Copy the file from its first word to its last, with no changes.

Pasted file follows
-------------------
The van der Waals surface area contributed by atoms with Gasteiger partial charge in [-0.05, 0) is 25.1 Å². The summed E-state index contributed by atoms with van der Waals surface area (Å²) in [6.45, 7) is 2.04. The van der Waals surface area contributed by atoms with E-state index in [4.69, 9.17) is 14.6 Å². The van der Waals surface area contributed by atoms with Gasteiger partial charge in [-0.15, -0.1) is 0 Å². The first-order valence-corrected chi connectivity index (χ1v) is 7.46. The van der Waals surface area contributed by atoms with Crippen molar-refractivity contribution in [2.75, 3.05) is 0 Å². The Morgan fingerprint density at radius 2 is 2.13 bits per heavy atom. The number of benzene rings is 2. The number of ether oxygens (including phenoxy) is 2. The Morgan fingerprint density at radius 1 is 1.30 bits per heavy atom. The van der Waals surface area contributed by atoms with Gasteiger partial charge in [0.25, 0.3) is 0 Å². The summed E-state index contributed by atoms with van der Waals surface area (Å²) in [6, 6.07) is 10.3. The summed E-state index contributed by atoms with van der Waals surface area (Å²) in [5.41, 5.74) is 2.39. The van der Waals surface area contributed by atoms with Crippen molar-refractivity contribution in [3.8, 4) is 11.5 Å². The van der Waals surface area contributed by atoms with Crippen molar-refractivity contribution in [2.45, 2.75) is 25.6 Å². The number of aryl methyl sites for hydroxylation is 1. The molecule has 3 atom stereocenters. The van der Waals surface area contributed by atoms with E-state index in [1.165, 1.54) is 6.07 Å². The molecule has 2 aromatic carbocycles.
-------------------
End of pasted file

The van der Waals surface area contributed by atoms with Gasteiger partial charge in [-0.05, 0) is 25.1 Å². The summed E-state index contributed by atoms with van der Waals surface area (Å²) in [6.45, 7) is 2.04. The van der Waals surface area contributed by atoms with E-state index in [4.69, 9.17) is 14.6 Å². The van der Waals surface area contributed by atoms with Gasteiger partial charge in [-0.15, -0.1) is 0 Å². The first-order valence-corrected chi connectivity index (χ1v) is 7.46. The van der Waals surface area contributed by atoms with Crippen molar-refractivity contribution in [2.75, 3.05) is 0 Å². The Morgan fingerprint density at radius 2 is 2.13 bits per heavy atom. The number of benzene rings is 2. The number of ether oxygens (including phenoxy) is 2. The Morgan fingerprint density at radius 1 is 1.30 bits per heavy atom. The van der Waals surface area contributed by atoms with Gasteiger partial charge in [0.25, 0.3) is 0 Å². The summed E-state index contributed by atoms with van der Waals surface area (Å²) in [6, 6.07) is 10.3. The summed E-state index contributed by atoms with van der Waals surface area (Å²) in [5.41, 5.74) is 2.39. The van der Waals surface area contributed by atoms with Crippen molar-refractivity contribution in [3.8, 4) is 11.5 Å². The van der Waals surface area contributed by atoms with Crippen molar-refractivity contribution in [2.45, 2.75) is 25.6 Å². The number of aryl methyl sites for hydroxylation is 1. The molecule has 3 atom stereocenters. The van der Waals surface area contributed by atoms with E-state index in [1.165, 1.54) is 6.07 Å². The molecule has 2 aromatic carbocycles.